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Big business, civil justice, and just how hot should the coffee be.

image via OC Weekly

image via OC Weekly

 

Hot coffee spills are a perennial darling of product liability lawyers.
Every so often a case comes along that grabs headlines, captures the imagination, and reopens the conversation about frivolous lawsuits, tort reform, and how you like your coffee. The latest baits the public with a few new twists: the litigant is a cop, the coffee was given at no charge, and he’s suing everyone –Starbucks, the barista, the store manager, and the coffee cup’s manufacturer.

Each time we get a new one of these cases, the talk inevitably turns to Liebeck v. McDonald’s Restaurants, the 1994 product liability lawsuit that is the stuff of legends. In its much-told popular version, an elderly New Mexican woman bought coffee at a McDonald’s drive through, spilled it on herself, and then successfully sued the fast food company for $3 million. This version of the events became the punchline to a thousand jokes and inspired one of the more memorable Seinfeld episodes. It also became a flashpoint in a national debate over frivolous lawsuits and a rallying cry for tort reform that nearly torpedoed the 7th Amendment.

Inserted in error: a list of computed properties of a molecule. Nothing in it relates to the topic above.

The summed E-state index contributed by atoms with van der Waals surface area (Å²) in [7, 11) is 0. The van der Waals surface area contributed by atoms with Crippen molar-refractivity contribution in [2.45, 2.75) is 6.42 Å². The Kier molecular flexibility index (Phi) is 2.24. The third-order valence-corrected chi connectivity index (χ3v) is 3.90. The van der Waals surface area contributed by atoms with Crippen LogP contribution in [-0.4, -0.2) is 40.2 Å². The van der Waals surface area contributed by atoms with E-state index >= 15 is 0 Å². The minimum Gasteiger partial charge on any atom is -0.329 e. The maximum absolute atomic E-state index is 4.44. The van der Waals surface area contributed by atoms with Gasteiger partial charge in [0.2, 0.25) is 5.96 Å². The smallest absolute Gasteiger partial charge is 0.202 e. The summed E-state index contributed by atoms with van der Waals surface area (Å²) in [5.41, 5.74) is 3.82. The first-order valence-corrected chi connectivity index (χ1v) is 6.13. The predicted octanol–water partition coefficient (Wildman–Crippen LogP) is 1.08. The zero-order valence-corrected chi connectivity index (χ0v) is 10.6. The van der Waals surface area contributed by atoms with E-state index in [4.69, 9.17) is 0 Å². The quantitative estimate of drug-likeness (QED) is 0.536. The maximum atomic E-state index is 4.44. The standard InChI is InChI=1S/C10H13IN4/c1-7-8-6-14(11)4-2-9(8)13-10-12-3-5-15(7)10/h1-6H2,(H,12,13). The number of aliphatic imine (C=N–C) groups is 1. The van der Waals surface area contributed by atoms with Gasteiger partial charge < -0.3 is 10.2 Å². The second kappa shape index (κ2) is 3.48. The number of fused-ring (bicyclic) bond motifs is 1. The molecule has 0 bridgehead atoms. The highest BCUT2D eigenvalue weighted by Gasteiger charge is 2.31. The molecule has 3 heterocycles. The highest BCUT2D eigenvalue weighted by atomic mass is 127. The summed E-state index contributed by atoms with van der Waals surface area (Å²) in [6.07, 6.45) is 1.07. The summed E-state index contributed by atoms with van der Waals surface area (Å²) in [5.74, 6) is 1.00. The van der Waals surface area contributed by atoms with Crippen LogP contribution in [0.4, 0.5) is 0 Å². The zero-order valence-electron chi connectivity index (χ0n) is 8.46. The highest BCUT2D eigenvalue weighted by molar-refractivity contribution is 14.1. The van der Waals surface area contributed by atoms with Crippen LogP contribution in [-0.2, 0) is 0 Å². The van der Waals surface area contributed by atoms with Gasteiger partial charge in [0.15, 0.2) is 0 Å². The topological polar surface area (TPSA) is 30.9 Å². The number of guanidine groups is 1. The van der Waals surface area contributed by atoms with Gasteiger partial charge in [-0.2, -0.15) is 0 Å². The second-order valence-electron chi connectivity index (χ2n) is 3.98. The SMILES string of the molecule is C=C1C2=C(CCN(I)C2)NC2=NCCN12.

The bare bones of the lawsuit are true: there was a spilled cup of coffee and an absurdly large payout.
Less known is that Ms. Liebeck was seriously burned. Third degree burns covered 6% of her body. She had to be hospitalized for eight days and underwent skin grafting surgeries and other treatments over the next two years. She might have been clumsy or sloppy or even negligent when she popped the lid off to add cream and sugar, but that coffee was HOT!

It was one scalding, blistering, piping hot cup of coffee.
When you buy a hot beverage you can reasonably expect it to be hot; in fact hotness is part of the value being provided. It can even be hot enough to demand caution on the part of the drinker. Just how hot is at the seller’s discretion. Your home carafe probably holds the coffee at 150º or so, while a restaurant is likely serving it at more like 175°. There’s no legally sanctioned serving temperature, and when there’s litigation the courts generally look to loosely defined industry standards.